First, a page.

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Opinion: Want Change in the NHL? Think Big Picture

If there is going to be real change in the NHL after the past few weeks, there needs to be a lot more done by all parties involved to make it happen, says Adam Proteau.
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I’ve been writing about NHL hockey for nearly 25 years now. I’ve been writing articles about NHL commissioner Gary Bettman for just about that long. I’ve even been accused of having a vendetta against the man, which I don’t, of course. I’ve just tried to hold his feet to the fire and ask him to be accountable because his primary role is to represent the league, good or bad.

So, in this latest, brutal, public misstep by the NHL – the Kyle Beach/sex assault fiasco in Chicago, I mean – there has been an uptick in calls for Bettman to step down after some 28 years in his role. I don’t expect that, though. I expect that Bettman’s real bosses – the 32 owners of the league who pay his salary – are willing to let him take all the bullets and remain a human safety shield from the outcries of media and fans.

I give credit to Winnipeg Jets owner Mark Chipman, who made some strong statements when facing media last week. Chipman needs to walk the walk after talking the talk, but this is a meaningful statement that fans and media can return to if Chipman’s deeds don’t follow his words.

The same goes for the 31 other NHL team owners. They can choose to let Bettman continue to take the flak for it, but it would behoove them to step up individually and assert themselves as an honest-to-goodness supporter of abuse victims’ rights. That’s for starters. They also need to figure out a way to contribute to hockey’s grassroots and prevent any predators from damaging the lives of more young fans of the sport. Hockey’s insular culture has to change, and real change starts from the top, but immediately following that, it’s the bottom and most vulnerable that needs help.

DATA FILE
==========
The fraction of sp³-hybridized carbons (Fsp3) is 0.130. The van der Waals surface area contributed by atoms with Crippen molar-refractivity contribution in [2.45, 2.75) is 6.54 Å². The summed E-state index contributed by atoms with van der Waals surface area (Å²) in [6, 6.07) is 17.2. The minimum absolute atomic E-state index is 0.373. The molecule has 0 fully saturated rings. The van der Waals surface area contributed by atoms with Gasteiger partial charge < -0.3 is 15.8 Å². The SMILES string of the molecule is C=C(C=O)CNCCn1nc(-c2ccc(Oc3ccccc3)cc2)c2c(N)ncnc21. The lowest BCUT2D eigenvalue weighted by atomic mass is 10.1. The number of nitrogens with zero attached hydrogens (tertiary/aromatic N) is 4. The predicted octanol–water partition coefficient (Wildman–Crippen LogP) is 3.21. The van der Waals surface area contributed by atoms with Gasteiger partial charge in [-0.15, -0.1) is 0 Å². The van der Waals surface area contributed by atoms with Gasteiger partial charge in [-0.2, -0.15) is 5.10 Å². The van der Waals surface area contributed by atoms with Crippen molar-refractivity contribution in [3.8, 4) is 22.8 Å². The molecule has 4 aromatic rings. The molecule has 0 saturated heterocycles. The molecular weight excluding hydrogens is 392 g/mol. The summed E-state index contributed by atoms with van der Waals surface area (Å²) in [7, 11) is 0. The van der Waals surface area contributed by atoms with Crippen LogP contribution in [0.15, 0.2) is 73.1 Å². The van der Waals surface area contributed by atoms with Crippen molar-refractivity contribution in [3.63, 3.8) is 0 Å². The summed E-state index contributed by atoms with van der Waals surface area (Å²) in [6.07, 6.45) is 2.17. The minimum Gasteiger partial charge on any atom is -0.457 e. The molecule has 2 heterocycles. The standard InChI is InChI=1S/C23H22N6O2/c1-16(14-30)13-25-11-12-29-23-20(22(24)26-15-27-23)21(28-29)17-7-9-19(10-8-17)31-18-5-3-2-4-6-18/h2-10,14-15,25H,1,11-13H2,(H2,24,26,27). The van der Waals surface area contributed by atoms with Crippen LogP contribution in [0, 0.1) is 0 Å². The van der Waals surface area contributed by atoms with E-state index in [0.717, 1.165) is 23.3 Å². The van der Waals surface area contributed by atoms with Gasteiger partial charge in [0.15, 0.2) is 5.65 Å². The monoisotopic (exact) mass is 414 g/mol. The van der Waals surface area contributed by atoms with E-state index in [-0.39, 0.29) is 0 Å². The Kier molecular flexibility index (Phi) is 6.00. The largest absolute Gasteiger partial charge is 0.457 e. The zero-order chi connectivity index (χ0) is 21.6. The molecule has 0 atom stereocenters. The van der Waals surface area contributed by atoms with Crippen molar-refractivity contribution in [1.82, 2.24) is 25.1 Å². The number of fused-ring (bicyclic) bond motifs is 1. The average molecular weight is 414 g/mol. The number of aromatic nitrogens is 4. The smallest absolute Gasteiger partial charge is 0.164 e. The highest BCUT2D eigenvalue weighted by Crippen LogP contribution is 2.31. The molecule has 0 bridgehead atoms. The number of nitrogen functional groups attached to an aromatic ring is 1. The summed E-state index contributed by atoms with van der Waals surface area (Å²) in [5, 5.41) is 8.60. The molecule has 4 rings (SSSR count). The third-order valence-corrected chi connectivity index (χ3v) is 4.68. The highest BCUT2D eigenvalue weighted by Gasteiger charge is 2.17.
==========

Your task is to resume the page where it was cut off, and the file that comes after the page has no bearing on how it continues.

Indeed, there have been other notorious human beings that have plagued hockey long before the Chicago saga. Hockey coach Graham James sexually assaulted numerous young men in the mid-1980s through the mid-1990s, and although there was an intense, angry reaction from the public when James was arrested and sentenced to three-and-a-half years in prison, James’ crimes did not lead to more widespread change at the amateur, minor-league and professional levels. Some people talked a good game when it came to reform, but as the Hawks’ travesty has proven, the issue of assault and abuse in hockey has not been sufficiently addressed.

People will note, as they should, that when the abuse was happening in Chicago, Bettman was well into his days as commissioner. This all happened under his corporate umbrella. But I don’t assign the majority of blame on him. This current tragedy is about the power of one NHL franchise to keep its skeletons in a closet for as long as it could. But Bettman, deputy commissioner Bill Daly, and, yes, each and every one of the owners are now under a microscope to see how they go about ensuring nothing like the crimes perpetuated amidst the Blackhawks’ watch ever happens again.

Honestly, I don’t believe Bettman will step down before he’s truly ready to. He’s soon going to pass the 30-year mark as commissioner, and at 69 years old, he’s under no serious pressure to retire. He likes the job – on some level, he likes being booed, even in a scenario like the Stanley Cup presentation, where he hands over the trophy – and he knows who he’s ultimately working for.

So, if you want to effect real change in the NHL level and beyond it, you may want to try applying pressure to team owners instead. Most of them have businesses that thrived enough to get them to be able to buy an NHL franchise. And most of those businesses are more responsive to angry consumers than an NHL league that, for many of them, amounts to a toy they play with.

It’s not about Bettman. It’s about the bigger picture.

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